October 26th, 2016

Jury finishes hearing evidence concerning Luisa Mendes’ death

Jury finishes hearing evidence concerning Luisa Mendes’ death Jury finishes hearing evidence concerning Luisa Mendes’ death

THE JURY involved in the inquest of Luisa Mendes has heard all the evidence relating to the case.

The 44-year-old’s body was discovered at an address in Briar Close on October 25, 2012 with a post-mortem revealing she died from internal bleeding and a ruptured spleen.

The inquest into her death was re-opened on Monday (May 16) and over the past two weeks, the court has heard evidence from a number of people.

During the course of proceedings, the jury was told how Warwickshire Police received an emergency call around 8.15pm on the day before Ms Mendes’ death but it was cut off before any details were given.

An operator returned the call and spoke with two men who said a woman was at the house who would not leave, while the woman claimed she had been assaulted.

The call was marked as a priority – requiring police to attend within one hour – and was transferred to a controller whose role was to dispatch officers to the scene.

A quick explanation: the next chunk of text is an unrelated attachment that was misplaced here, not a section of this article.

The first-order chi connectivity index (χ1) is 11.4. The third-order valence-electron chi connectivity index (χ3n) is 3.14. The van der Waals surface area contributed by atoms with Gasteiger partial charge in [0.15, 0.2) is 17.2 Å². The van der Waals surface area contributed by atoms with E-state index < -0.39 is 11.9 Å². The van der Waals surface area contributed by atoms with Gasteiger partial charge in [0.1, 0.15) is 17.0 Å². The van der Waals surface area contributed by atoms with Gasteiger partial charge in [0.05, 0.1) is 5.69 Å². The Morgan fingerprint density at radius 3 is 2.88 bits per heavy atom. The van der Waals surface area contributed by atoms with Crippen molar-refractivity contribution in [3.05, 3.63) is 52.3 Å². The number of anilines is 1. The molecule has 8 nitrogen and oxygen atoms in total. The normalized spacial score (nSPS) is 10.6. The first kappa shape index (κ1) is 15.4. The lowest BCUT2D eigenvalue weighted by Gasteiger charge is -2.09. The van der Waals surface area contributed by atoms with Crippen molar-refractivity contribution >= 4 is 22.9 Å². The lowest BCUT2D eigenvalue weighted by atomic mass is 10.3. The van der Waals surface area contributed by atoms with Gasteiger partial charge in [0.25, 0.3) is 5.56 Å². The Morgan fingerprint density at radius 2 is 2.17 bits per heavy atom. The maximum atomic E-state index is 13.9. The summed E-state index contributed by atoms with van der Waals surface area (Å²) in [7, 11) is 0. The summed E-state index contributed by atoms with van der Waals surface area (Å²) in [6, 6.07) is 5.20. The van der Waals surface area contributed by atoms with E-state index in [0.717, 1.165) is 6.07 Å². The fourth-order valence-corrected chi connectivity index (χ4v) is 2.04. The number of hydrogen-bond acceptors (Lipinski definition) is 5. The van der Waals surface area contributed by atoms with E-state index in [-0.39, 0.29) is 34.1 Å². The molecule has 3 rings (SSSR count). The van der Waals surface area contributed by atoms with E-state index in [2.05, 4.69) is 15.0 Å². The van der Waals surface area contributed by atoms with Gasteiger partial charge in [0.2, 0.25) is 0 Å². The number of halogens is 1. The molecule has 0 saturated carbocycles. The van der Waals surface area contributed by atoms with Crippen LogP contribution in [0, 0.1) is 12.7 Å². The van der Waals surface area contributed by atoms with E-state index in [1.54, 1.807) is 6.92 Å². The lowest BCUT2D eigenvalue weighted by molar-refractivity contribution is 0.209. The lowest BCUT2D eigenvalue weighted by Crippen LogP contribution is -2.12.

But no-one was sent until the following morning and when there was no answer, the officer left. The police were then called back shortly before 11am following the discovery of her body.

Three police call handlers were given written warnings after an Independent Police Complaints Commission (IPCC) investigation concluded previous rowdy calls from the number had led police controllers to believe it was a nuisance call and prompted operators not to take it seriously.

Two men were arrested in connection with Ms Mendes’ death but were subsequently released without charge.

During the inquest, forensic pathologist Dr Nicholas Hunt told the jury Ms Mendes, who was registered homeless, died as the result of ‘catastrophic’ internal bleeding and a ruptured spleen.

Ms Mendes was found to have cirrhosis or scarring of the liver, which Dr Hunt said was likely due to her alcoholism.

She also suffered from the rare condition of splenic peliosis – a build up of blood filled cysts on the spleen – and this may have caused her spleen to rupture spontaneously or over a period of time.

One of the final people to give evidence was Detective Chief Inspector Long of Warwickshire Police.

He told the jury Ms Mendes had been identified as a victim of domestic abuse on two separate occasions – once in 2010 and again in 2011.

The first case related to a long-term relationship with an ex-partner while the second was connected to a family member, but neither the ex-partner nor the family member were concerned with her death in any way, he said.

Det Ch Ins Long also spoke in detail about the police system used when dealing with victims or survivors of domestic abuse.

Coroner Tom Leeper is expected to begin summing up the evidence next week before inviting the jury to retire for deliberations.

It is not yet known when the jury, which is made up of six women and four men, will return a verdict.